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The "I don't have the patience to homeschool" argument - Page 3

post #41 of 158
Quote:
Originally Posted by Talula Fairie View Post
Epidurals increase your chance of c/s an insane amount...
Yeaaahhh...that's simply not true. The research doesn't even come close to supporting a statement like that. Medication-free birth is safer, but an epidural does not increase the chance of a c/s by an "insane" amount. Furthermore, the c/s does not automatically = any (other than major surgery) or all of the complications you listed, so even if one does wind up with a c/s because of an epidural, that doesn't mean they're going to have any of those other problems. Natural is safer, but getting an epidural is not a high risk procedure. The problems in the American system aren't about epidurals - they're about the doctor patient relationship, hospital policies, attitudes about labor and other things that are detrimental to childbirth. It's unfortunate, but women who choose epidurals are more likely to become victims of the system, because they more often don't know their rights and more frequently haven't bothered to educate themselves on how to have a successful birth.

As to the comparison being silly...you're saying that comparing an epidural to any danger that might be associated with schooling is silly because there are risks associated with c-sections, but you're completely missing that you can't equate c-section risks with epidural risks. They aren't the same thing AT ALL.

And to reclarify for everyone...I don't think sending kids to school is dangerous. lol I just think it's rather over the top to act like epidurals are this seriously high risk procedure.
post #42 of 158
Quote:
Originally Posted by Raene View Post
But can I do it? I don't want to make our relationship worse by being impatient with her. Should I just realize when things are making me crazy that she's not ready (like when I try and have her read BOB books...a learn-to-read series, and I'm the one who gets frustrated).

Do others of you realize impatience is one of your flaws, but you somehow overcome it in order to homeschool the way you want to?
You need to realize that your child at age 3 or 4 is not your child at age 7 or age 10 or age 14. You will have grown too by the time your dc is older.

My dd was a nightmare at age 3 & 4. I didn't think I'd get through all the tears and tantrums (on both sides). She's 9 now and things are not too difficult between us. It has just gotten easier as she has gotten older. I've learned how to deal with her and she has settled down quite a bit.
She entertains herself for hours. If I want time alone I tell her that she needs to go play for awhile and she can do that.

Patience is something that really can be developed. Most of us aren't born with gobs of patience. It's a challenge some days. If we are having a bad day we just take the day off.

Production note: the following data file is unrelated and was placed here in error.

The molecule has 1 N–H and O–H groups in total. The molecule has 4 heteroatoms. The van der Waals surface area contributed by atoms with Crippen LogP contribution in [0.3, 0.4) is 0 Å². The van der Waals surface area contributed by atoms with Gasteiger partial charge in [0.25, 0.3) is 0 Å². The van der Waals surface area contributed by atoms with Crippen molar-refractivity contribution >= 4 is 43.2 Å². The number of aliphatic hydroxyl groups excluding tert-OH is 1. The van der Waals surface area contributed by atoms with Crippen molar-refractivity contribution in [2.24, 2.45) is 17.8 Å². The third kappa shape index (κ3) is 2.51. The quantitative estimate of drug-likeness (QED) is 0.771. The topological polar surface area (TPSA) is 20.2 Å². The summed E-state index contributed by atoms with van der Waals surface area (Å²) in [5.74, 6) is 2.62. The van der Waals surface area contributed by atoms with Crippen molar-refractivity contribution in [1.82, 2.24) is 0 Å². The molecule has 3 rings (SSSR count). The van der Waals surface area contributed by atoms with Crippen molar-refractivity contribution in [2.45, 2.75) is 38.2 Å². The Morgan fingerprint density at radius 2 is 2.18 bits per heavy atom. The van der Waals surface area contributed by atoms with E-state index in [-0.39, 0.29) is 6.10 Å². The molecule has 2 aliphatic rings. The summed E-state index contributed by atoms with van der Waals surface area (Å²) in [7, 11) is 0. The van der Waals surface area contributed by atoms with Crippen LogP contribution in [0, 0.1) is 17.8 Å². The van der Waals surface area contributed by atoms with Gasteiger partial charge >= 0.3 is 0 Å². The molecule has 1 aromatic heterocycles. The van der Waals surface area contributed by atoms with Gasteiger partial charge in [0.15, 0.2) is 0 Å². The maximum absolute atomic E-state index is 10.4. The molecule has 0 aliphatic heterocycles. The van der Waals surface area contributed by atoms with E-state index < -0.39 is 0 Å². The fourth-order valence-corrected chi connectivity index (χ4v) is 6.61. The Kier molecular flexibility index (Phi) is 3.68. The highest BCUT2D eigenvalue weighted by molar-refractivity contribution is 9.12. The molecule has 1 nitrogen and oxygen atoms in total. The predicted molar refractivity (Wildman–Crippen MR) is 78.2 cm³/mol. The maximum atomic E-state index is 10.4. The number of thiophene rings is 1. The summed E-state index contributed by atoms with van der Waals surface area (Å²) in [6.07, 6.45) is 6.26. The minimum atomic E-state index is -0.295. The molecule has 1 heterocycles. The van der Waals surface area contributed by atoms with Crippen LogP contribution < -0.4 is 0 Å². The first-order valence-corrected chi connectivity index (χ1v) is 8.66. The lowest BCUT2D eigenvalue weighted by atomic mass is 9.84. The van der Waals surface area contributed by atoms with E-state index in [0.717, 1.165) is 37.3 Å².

I get people telling me they aren't patient enough to hs like me and I laugh inside because I wouldn't call myself super patient. I know I've grown enormously in that area though. I think most people can if they want to.

If your child is not ready to do something it isn't going to go very smoothly. I recommend backing off if that happens or making changes in your approach.

If you want to homeschool give it a try. If you want to send your child to school for awhile now and maybe hs later that works for some families. Some people hs for awhile and then send 1 or more of their kids to school. It just doesn't have to be a permanent decision either way. Take it year by year and find what works for your family.
post #43 of 158
Quote:
Originally Posted by Talula Fairie View Post
For me, it's not about the schooling itself so much as I just need those kid free hours to myself. I don't like the implication that I have to "deal" with this. I have two toddlers 16 months apart, a mental illness, and various other factors working against me. I don't think wanting some time to yourself and looking forward to your kids being in school means you have deep seeded issues that need to be dealt with. And even if I did, I'm already doing everything I can to deal with them.

Natural birth is not the same thing as homeschooling, not even in the same stratosphere. You do not risk yourself having major surgery, fetal or maternal death, bonding problems, breastfeeding problems and other issues when you send your kids to school. Not a good analogy, there.
First of all, , having 2 little ones that are so close in age is tough, regardless of your schooling choice.

Just a thought, though, that down the line, homeschooling 2 children that are pretty close in age could potentially be relatively easier than having a larger age gap, as they could very well be learning a similar level of work. It could, once they're older, actually be an advantage to have them closer in age for homeschooling issues down the line. Right now, you're in the thick of it with 2 toddlers, but as they get older, they will engage each other, keep each other busy, and learn together.